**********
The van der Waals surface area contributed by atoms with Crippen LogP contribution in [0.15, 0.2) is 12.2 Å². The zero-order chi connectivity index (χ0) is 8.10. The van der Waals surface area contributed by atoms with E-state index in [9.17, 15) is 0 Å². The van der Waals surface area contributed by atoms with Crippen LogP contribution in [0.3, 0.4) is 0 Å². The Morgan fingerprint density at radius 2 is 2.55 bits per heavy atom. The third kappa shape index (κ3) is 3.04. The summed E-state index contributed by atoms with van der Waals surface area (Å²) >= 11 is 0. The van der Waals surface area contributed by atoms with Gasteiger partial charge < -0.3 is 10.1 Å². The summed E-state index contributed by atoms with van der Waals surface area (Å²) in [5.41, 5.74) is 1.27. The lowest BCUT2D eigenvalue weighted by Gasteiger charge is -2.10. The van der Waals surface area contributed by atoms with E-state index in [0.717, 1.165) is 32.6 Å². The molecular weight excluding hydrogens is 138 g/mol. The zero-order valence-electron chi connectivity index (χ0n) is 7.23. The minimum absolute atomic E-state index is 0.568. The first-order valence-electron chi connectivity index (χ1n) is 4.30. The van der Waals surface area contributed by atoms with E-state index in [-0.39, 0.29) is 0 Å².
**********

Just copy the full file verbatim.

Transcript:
The van der Waals surface area contributed by atoms with Crippen LogP contribution in [0.15, 0.2) is 12.2 Å². The zero-order chi connectivity index (χ0) is 8.10. The van der Waals surface area contributed by atoms with E-state index in [9.17, 15) is 0 Å². The van der Waals surface area contributed by atoms with Crippen LogP contribution in [0.3, 0.4) is 0 Å². The Morgan fingerprint density at radius 2 is 2.55 bits per heavy atom. The third kappa shape index (κ3) is 3.04. The summed E-state index contributed by atoms with van der Waals surface area (Å²) >= 11 is 0. The van der Waals surface area contributed by atoms with Gasteiger partial charge < -0.3 is 10.1 Å². The summed E-state index contributed by atoms with van der Waals surface area (Å²) in [5.41, 5.74) is 1.27. The lowest BCUT2D eigenvalue weighted by Gasteiger charge is -2.10. The van der Waals surface area contributed by atoms with E-state index in [0.717, 1.165) is 32.6 Å². The molecular weight excluding hydrogens is 138 g/mol. The zero-order valence-electron chi connectivity index (χ0n) is 7.23. The minimum absolute atomic E-state index is 0.568. The first-order valence-electron chi connectivity index (χ1n) is 4.30. The van der Waals surface area contributed by atoms with E-state index in [-0.39, 0.29) is 0 Å².